LOOK IN YOUR REARVIEW MIRROR, YOU BIG IDIOT!

LOOK IN YOUR REARVIEW MIRROR, YOU BIG IDIOT!

I’m sure we’ve all gone through a game the second time and removed equipment from a character right before he or she leaves, betrays the party, or dies. The fact that you took the character’s stuff isn’t necessarily a matter of story, but it does serve as an example of how a player has more control over events than a real person could ever hope to achieve. You’ll probably make better choices than a fictional character would, and make fewer mistakes–leading your character to sometimes become someone who, in a book or movie, would be seen as “too perfect,” but in this context is perfectly fine.

Again, this isn’t always the case. There are endless examples of games in which you can’t go further with the plot unless you do something that you know is going to end badly. Developers can get you into these traps either by hinging all progress on the action, giving you a pointless option in dialogue, or, more commonly, just not giving you a choice at all and making the characters do what they want to do. Of course, in this case, you might just find yourself even more frustrated than you would in another screen-yelling situation.

This graph is completely made up. It is probably horribly wrong, but oh well. It gets the point across, anyway.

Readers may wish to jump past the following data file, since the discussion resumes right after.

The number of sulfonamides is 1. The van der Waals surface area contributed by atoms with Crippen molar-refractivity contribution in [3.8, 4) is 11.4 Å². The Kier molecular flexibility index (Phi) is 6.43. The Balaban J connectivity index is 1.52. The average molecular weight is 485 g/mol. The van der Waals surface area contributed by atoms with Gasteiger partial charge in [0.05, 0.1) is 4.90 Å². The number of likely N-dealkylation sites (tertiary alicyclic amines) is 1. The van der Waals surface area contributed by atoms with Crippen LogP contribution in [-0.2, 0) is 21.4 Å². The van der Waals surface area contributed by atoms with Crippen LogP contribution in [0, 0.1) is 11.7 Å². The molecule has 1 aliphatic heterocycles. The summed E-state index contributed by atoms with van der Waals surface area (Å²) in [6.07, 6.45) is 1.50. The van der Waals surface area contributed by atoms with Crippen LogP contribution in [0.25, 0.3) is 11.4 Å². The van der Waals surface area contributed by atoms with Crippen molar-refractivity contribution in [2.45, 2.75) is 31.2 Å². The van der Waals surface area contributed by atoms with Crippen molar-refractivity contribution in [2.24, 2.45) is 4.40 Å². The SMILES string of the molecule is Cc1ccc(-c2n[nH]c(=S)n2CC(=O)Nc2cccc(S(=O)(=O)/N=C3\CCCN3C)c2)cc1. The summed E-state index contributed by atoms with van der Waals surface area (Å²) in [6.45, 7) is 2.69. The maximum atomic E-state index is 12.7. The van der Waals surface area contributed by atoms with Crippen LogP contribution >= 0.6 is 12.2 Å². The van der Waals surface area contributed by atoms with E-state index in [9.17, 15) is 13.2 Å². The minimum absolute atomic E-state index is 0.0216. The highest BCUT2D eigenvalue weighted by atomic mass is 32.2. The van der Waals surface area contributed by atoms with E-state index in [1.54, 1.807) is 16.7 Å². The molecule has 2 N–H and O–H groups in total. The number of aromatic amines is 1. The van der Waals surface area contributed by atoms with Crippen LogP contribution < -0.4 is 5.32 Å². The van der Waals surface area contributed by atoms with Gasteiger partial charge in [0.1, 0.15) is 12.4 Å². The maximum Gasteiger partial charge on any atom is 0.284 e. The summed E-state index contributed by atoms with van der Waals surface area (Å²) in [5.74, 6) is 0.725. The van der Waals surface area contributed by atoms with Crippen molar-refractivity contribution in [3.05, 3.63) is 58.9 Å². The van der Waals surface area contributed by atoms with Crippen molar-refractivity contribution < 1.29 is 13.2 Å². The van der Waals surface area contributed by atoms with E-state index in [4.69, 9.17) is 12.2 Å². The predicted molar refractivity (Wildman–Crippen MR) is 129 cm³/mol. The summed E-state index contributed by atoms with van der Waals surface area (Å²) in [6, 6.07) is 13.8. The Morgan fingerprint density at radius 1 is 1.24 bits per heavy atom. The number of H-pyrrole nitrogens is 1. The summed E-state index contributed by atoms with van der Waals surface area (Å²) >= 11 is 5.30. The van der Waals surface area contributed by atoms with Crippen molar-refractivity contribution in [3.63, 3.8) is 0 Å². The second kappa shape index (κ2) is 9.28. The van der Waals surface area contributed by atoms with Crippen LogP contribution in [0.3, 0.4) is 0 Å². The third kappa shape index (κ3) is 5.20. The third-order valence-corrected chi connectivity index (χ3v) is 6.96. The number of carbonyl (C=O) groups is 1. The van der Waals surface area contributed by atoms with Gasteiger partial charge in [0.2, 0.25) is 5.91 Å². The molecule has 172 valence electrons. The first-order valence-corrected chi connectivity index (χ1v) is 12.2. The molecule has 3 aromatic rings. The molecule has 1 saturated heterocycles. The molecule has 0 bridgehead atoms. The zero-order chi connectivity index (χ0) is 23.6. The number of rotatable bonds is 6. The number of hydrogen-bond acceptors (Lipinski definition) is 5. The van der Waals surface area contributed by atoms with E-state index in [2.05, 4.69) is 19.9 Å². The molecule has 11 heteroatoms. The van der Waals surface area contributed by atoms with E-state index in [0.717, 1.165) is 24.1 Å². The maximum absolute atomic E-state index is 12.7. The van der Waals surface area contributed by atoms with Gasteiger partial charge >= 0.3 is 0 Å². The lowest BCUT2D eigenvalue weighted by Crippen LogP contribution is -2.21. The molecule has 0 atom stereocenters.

This graph is completely made up. It is probably horribly wrong, but oh well.

A video game can stuff a lot more story into it than any other media. This is partially because the main quest tends to offer a lot more entertainment hours than anything else (short of a long ongoing television series), and partly because a big portion of this information is optional. It pops up in side quests, and can be different depending on your path through some games.

I remember being particularly impressed by Tales of Symphonia‘s story, because of its ability to fit in a full character arc for every party member, and to weave all those stories together perfectly. While it did, of course, have its problems, I was mystified by the sheer complexity of the plot, and how it managed to hold it all together. It wasn’t until later that I understood that it wasn’t because of the number of events, but because it contained the full stories of nine party members and many more characters besides. Because of its nature, it was allowed to give us just brief snippets of these stories in the main adventure, and offer us the choice to explore the ones we were most interested in.